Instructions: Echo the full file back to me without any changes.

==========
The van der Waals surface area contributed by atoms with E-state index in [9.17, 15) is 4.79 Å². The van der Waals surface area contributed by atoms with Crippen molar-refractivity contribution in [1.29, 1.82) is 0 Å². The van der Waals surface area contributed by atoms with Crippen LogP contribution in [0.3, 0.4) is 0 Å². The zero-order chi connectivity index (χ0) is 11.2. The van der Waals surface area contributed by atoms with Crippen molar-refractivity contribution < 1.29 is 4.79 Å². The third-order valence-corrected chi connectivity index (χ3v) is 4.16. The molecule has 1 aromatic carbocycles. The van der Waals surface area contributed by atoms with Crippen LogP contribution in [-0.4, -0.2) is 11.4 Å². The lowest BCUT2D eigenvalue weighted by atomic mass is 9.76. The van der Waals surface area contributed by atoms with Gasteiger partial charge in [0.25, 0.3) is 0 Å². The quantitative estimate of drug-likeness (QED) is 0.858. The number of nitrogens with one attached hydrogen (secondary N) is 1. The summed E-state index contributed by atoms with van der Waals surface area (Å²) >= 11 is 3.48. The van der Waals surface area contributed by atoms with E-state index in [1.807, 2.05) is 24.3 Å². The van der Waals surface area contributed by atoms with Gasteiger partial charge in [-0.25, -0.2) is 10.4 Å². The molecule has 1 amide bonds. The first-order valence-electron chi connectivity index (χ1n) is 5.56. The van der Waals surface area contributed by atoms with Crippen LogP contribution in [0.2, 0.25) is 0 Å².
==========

The van der Waals surface area contributed by atoms with E-state index in [9.17, 15) is 4.79 Å². The van der Waals surface area contributed by atoms with Crippen molar-refractivity contribution in [1.29, 1.82) is 0 Å². The van der Waals surface area contributed by atoms with Crippen LogP contribution in [0.3, 0.4) is 0 Å². The zero-order chi connectivity index (χ0) is 11.2. The van der Waals surface area contributed by atoms with Crippen molar-refractivity contribution < 1.29 is 4.79 Å². The third-order valence-corrected chi connectivity index (χ3v) is 4.16. The molecule has 1 aromatic carbocycles. The van der Waals surface area contributed by atoms with Crippen LogP contribution in [-0.4, -0.2) is 11.4 Å². The lowest BCUT2D eigenvalue weighted by atomic mass is 9.76. The van der Waals surface area contributed by atoms with Gasteiger partial charge in [0.25, 0.3) is 0 Å². The quantitative estimate of drug-likeness (QED) is 0.858. The number of nitrogens with one attached hydrogen (secondary N) is 1. The summed E-state index contributed by atoms with van der Waals surface area (Å²) >= 11 is 3.48. The van der Waals surface area contributed by atoms with E-state index in [1.807, 2.05) is 24.3 Å². The van der Waals surface area contributed by atoms with Gasteiger partial charge in [-0.25, -0.2) is 10.4 Å². The molecule has 1 amide bonds. The first-order valence-electron chi connectivity index (χ1n) is 5.56. The van der Waals surface area contributed by atoms with Crippen LogP contribution in [0.2, 0.25) is 0 Å².